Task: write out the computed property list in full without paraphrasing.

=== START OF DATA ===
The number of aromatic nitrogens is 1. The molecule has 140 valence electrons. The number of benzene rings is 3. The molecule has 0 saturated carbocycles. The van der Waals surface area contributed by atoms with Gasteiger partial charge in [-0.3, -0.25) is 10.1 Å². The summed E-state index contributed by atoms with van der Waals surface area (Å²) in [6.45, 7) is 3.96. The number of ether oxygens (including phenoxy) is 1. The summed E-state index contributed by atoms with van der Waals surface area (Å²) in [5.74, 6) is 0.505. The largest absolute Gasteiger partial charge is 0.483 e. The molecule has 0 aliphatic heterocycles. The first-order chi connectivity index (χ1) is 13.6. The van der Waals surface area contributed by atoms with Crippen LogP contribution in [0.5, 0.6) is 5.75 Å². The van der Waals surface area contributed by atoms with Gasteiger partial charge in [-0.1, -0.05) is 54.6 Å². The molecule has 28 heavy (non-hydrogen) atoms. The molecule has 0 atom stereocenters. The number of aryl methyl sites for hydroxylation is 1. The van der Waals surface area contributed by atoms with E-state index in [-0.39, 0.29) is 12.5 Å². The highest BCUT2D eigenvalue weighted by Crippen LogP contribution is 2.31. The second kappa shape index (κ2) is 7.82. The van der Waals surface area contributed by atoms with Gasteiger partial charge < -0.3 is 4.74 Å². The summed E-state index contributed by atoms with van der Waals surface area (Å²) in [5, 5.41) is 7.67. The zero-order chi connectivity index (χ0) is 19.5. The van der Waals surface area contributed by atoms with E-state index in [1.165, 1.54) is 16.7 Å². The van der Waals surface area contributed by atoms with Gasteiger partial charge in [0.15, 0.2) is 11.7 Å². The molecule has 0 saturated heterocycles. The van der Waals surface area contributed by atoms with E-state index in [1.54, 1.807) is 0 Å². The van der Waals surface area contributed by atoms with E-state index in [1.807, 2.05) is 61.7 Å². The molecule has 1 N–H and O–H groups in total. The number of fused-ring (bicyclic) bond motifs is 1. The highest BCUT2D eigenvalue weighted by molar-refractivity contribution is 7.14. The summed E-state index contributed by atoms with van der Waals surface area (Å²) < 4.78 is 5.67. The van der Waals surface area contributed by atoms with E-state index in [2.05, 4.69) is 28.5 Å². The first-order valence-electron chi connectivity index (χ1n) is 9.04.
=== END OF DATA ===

The number of aromatic nitrogens is 1. The molecule has 140 valence electrons. The number of benzene rings is 3. The molecule has 0 saturated carbocycles. The van der Waals surface area contributed by atoms with Gasteiger partial charge in [-0.3, -0.25) is 10.1 Å². The summed E-state index contributed by atoms with van der Waals surface area (Å²) in [6.45, 7) is 3.96. The number of ether oxygens (including phenoxy) is 1. The summed E-state index contributed by atoms with van der Waals surface area (Å²) in [5.74, 6) is 0.505. The largest absolute Gasteiger partial charge is 0.483 e. The molecule has 0 aliphatic heterocycles. The first-order chi connectivity index (χ1) is 13.6. The van der Waals surface area contributed by atoms with Crippen LogP contribution in [0.5, 0.6) is 5.75 Å². The van der Waals surface area contributed by atoms with Gasteiger partial charge in [-0.1, -0.05) is 54.6 Å². The molecule has 28 heavy (non-hydrogen) atoms. The molecule has 0 atom stereocenters. The number of aryl methyl sites for hydroxylation is 1. The van der Waals surface area contributed by atoms with E-state index in [-0.39, 0.29) is 12.5 Å². The highest BCUT2D eigenvalue weighted by Crippen LogP contribution is 2.31. The second kappa shape index (κ2) is 7.82. The van der Waals surface area contributed by atoms with Gasteiger partial charge < -0.3 is 4.74 Å². The summed E-state index contributed by atoms with van der Waals surface area (Å²) in [5, 5.41) is 7.67. The zero-order chi connectivity index (χ0) is 19.5. The van der Waals surface area contributed by atoms with E-state index in [1.165, 1.54) is 16.7 Å². The van der Waals surface area contributed by atoms with Gasteiger partial charge in [0.15, 0.2) is 11.7 Å². The molecule has 0 saturated heterocycles. The van der Waals surface area contributed by atoms with E-state index in [1.54, 1.807) is 0 Å². The van der Waals surface area contributed by atoms with E-state index in [1.807, 2.05) is 61.7 Å². The molecule has 1 N–H and O–H groups in total. The number of fused-ring (bicyclic) bond motifs is 1. The highest BCUT2D eigenvalue weighted by molar-refractivity contribution is 7.14. The summed E-state index contributed by atoms with van der Waals surface area (Å²) < 4.78 is 5.67. The van der Waals surface area contributed by atoms with E-state index in [2.05, 4.69) is 28.5 Å². The first-order valence-electron chi connectivity index (χ1n) is 9.04.